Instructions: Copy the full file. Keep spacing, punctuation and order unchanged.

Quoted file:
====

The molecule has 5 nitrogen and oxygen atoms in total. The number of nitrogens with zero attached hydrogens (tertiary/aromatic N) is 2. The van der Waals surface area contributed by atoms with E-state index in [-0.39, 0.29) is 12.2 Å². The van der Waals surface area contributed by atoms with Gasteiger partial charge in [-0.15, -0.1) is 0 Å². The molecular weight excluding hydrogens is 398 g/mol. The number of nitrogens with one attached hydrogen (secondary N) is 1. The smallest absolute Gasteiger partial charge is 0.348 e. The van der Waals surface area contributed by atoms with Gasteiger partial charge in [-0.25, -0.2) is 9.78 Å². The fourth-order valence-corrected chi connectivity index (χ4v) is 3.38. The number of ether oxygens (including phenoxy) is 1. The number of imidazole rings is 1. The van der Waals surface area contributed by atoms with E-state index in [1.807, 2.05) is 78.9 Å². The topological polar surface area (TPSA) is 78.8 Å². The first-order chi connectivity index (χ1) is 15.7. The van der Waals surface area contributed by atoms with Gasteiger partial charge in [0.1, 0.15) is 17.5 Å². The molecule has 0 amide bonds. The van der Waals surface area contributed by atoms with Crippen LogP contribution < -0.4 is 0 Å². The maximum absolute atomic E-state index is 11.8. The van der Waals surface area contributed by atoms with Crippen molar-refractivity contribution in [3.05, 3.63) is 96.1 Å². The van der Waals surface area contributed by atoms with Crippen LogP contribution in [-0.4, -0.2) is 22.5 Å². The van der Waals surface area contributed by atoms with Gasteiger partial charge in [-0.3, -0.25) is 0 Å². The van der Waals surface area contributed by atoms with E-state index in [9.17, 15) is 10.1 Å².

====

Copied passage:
The molecule has 5 nitrogen and oxygen atoms in total. The number of nitrogens with zero attached hydrogens (tertiary/aromatic N) is 2. The van der Waals surface area contributed by atoms with E-state index in [-0.39, 0.29) is 12.2 Å². The van der Waals surface area contributed by atoms with Gasteiger partial charge in [-0.15, -0.1) is 0 Å². The molecular weight excluding hydrogens is 398 g/mol. The number of nitrogens with one attached hydrogen (secondary N) is 1. The smallest absolute Gasteiger partial charge is 0.348 e. The van der Waals surface area contributed by atoms with Gasteiger partial charge in [-0.25, -0.2) is 9.78 Å². The fourth-order valence-corrected chi connectivity index (χ4v) is 3.38. The number of ether oxygens (including phenoxy) is 1. The number of imidazole rings is 1. The van der Waals surface area contributed by atoms with E-state index in [1.807, 2.05) is 78.9 Å². The topological polar surface area (TPSA) is 78.8 Å². The first-order chi connectivity index (χ1) is 15.7. The van der Waals surface area contributed by atoms with Gasteiger partial charge in [0.1, 0.15) is 17.5 Å². The molecule has 0 amide bonds. The van der Waals surface area contributed by atoms with Crippen LogP contribution < -0.4 is 0 Å². The maximum absolute atomic E-state index is 11.8. The van der Waals surface area contributed by atoms with Crippen molar-refractivity contribution in [3.05, 3.63) is 96.1 Å². The van der Waals surface area contributed by atoms with Crippen LogP contribution in [-0.4, -0.2) is 22.5 Å². The van der Waals surface area contributed by atoms with Gasteiger partial charge in [-0.3, -0.25) is 0 Å². The van der Waals surface area contributed by atoms with E-state index in [9.17, 15) is 10.1 Å².